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How to Decorate a House's Outdoors With Flowers for Winter

By Shelley Frost ; Updated September 21, 2017
Potted plants add color to the winter landscape.

Winter's landscape can seem colorless and bleak compared to the brilliant blooms of summer, but your home's exterior doesn't have to do without flowers in the winter. Climates with mild winters have several flower suitable for cold months. If you suffer through subzero temperatures and snow all winter, you can use artificial flowers to decorate outdoors.

Showy Shrubs

Not all shrubs take a long winter's nap. Evergreen shrubs add a touch of green to your winter landscape. Some of those evergreen bushes also produce flowers during the winter months, adding a decorative look to your home's exterior. The leatherleaf mahonia (Mahonia bealei) is an evergreen shrub that grows in U.S. Department of Agriculture plant hardiness zones 6 through 9. It produces yellow blooms to brighten its evergreen foliage in late winter and early spring. Winter jasmine (Jasminum nudiflorum) can grow either as a vine or shrub with arching branches in USDA zones 6 through 10. Yellow flowers grow on the winter jasmine in late winter. The Jelena witch hazel (Hamamelis x intermedia "Jelena") is another perennial shrub with winter blooms for USDA zones 5 through 8. The flowers have wavy petals in a deep orange to copper color and grow in the winter on the bare branches of the shrub.

Frigid Flowers

If you want a smaller plant to decorate your winter exterior, you can find a few flowers that bloom even in the winter. Some of the flowers can grow in the ground if you live in a climate with mild winters. Another option is to plant the flowers in pots. This gives you more control over placement and allows you to move the flowers to protect them from extreme winter weather. The Christmas rose (Helleborus niger) is an example of a perennial flower that blooms during winter in warm climates or in late winter to early spring in cold climates. It grows in USDA zones 3 through 8. Trailing lantana (Lantana sellowiana) blooms throughout the winter in USDA zones 9 through 11. Its lavender flowers grow well in winter flowerpots.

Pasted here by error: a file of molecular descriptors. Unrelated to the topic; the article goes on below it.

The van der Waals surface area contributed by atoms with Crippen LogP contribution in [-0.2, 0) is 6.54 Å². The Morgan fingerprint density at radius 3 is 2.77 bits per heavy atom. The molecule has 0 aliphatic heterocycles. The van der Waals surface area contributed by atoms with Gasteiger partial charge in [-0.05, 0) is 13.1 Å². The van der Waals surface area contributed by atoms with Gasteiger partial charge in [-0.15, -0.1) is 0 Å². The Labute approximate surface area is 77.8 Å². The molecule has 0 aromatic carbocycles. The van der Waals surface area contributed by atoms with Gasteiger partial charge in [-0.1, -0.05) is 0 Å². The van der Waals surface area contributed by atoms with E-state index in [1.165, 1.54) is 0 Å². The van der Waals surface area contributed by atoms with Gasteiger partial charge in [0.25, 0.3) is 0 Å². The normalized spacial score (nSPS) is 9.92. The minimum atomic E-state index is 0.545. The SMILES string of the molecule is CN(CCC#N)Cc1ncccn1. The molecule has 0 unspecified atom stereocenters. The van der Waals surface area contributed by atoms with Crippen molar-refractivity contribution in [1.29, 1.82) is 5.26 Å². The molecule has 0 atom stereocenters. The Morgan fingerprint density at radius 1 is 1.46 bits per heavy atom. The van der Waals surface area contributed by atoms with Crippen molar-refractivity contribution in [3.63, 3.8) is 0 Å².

Frosty Fakes

If you don't live in a hardiness zone that allows winter flower growth, don't despair. You can still get a floral, decorative look using dried or artificial flowers. When you use artificial plants, you aren't limited to the flowers that grow in your zone. You also cut out the plant care. A winter wreath with dried flowers is a fitting way to decorate your home's exterior. Another idea is to use pine boughs in a flowerpot to create upright greenery. Tuck in artificial flowers and berries throughout the pine boughs to add color to the outdoor winter display.

Winter Landscape Arrangement

Gardeners often treat winter flowers in the landscape as they do summer arrangements. Plant shrubs near the house to add winter color to that area of the landscape. Use flowerpots or urns from your summer annuals to plant your winter flowers. Arrange the pots amid the bushes or near your front entryway. The colorful pots draw attention to your front door for winter curb appeal. Choose spots that are protected from strong, cold winter winds.


About the Author


Based in the Midwest, Shelley Frost has been writing parenting and education articles since 2007. Her experience comes from teaching, tutoring and managing educational after school programs. Frost worked in insurance and software testing before becoming a writer. She holds a Bachelor of Arts in elementary education with a reading endorsement.